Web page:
- stagger head,
- staggered directorships,
- staggered hours,
- staggering bob,
- staghorn coral
Origin of staggering
verb (used without object)
verb (used with object)
- a staggered arrangement of wings.
- the amount of staggering.
- Also called blind staggers. acute selenium poisoning of livestock characterized by a staggering gait usually followed by respiratory failure and death.
- a condition of unknown cause, occurring in pregnant sheep, cattle, and other animals during or just following extended transport, characterized by a staggering gait and progressive paralysis.
Origin of stagger
Examples from the Web for staggering
A staggering 80 percent of college women do not report the crime to police, compared to 67 percent of non-students.College Girls Are Less Likely to Be Raped Than Non-Students|Brandy Zadrozny|December 11, 2014|DAILY BEAST
The total number of maps reported missing by the affected institutions, however, was a staggering 256.
The Brazilian beauty pulled in a staggering $47 million in 2013 alone, equating to a cool $128,000 a day.Gisele Bundchen Is Worth $128k a Day; Prince William Gets the Photoshop Treatment|The Fashion Beast Team|July 15, 2014|DAILY BEAST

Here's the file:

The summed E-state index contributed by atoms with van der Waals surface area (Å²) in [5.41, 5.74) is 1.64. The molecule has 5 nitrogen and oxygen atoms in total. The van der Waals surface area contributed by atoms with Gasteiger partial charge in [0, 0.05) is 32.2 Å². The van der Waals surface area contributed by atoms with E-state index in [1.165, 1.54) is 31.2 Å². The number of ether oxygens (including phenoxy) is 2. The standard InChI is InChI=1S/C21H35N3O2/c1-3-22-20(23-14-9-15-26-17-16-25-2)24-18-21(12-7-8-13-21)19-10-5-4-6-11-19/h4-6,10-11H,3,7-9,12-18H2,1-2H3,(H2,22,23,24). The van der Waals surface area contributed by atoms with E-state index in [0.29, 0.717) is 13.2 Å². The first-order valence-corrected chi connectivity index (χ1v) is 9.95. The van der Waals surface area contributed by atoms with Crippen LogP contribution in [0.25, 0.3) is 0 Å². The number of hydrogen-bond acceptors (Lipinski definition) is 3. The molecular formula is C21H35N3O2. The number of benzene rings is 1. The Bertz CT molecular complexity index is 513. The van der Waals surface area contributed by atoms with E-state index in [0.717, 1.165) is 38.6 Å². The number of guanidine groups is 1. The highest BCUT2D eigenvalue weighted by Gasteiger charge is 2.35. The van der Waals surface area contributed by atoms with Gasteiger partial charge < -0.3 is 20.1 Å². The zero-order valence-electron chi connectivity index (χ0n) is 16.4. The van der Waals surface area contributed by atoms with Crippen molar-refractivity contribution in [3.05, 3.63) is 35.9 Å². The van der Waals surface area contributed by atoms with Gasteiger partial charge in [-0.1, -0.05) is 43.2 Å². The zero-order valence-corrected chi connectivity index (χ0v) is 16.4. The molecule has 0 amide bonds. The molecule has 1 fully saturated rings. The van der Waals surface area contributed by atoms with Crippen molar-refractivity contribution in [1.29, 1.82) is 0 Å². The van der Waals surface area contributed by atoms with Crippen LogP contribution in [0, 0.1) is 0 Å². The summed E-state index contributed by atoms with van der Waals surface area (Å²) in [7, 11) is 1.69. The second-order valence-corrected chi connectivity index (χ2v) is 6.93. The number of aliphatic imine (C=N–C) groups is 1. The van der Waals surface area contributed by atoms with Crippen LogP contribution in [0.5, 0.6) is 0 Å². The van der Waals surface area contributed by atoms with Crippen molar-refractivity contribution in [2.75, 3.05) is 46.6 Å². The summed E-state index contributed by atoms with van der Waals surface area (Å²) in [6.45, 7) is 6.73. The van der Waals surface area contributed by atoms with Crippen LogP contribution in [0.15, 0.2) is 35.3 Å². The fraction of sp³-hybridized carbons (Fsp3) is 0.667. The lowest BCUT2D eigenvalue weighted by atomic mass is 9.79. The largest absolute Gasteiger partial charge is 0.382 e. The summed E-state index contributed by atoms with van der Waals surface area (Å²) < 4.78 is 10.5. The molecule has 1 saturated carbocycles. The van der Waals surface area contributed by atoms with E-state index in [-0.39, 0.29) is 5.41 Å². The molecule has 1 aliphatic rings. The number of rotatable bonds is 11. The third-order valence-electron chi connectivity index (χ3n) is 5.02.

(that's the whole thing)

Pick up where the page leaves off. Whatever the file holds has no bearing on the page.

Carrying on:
The conservative reporter claims to have ‘debunked’ a report showing the staggering number of school shootings in America.This Gun Nut Says Most School Shootings Aren’t Real|Brandy Zadrozny|June 12, 2014|DAILY BEAST
The forests, with their mind-boggling biodiversity, are a staggering 10,000 times older than those of North America and Europe.
Wild were the plaudits of the multitude, but the lion was staggering and his roar was muffled.Ulric the Jarl|William O. Stoddard
One sees them staggering gravewards under a load of self-imposed burdens.Alone|Norman Douglas
I got up, staggering like a drunken man, and passing my hands several times over my face, looked carefully about me.Dream Tales and Prose Poems|Ivan Turgenev
Staggering out again blind and roasting, he fell on the pave, and was carried off, but with the purse intact.The Prince of India, Volume II|Lew. Wallace
Limping and staggering, Jerrold managed to urge the Eagle out of harm's way.Motor Matt's Air Ship|Stanley R. Matthews
Word Origin for stagger
"amazing," 1560s, from present participle of stagger (v.). Related: Staggeringly.
1520s, altered from stakeren (c.1300), from Old Norse stakra or Old Danish stagra, both "to push, stagger." Cognate with Dutch staggelen "to stagger," German staggeln "to stammer." Transitive sense of "bewilder, amaze" first recorded 1550s; that of "arrange in a zig-zag pattern" is from 1856. Related: Staggered; staggering.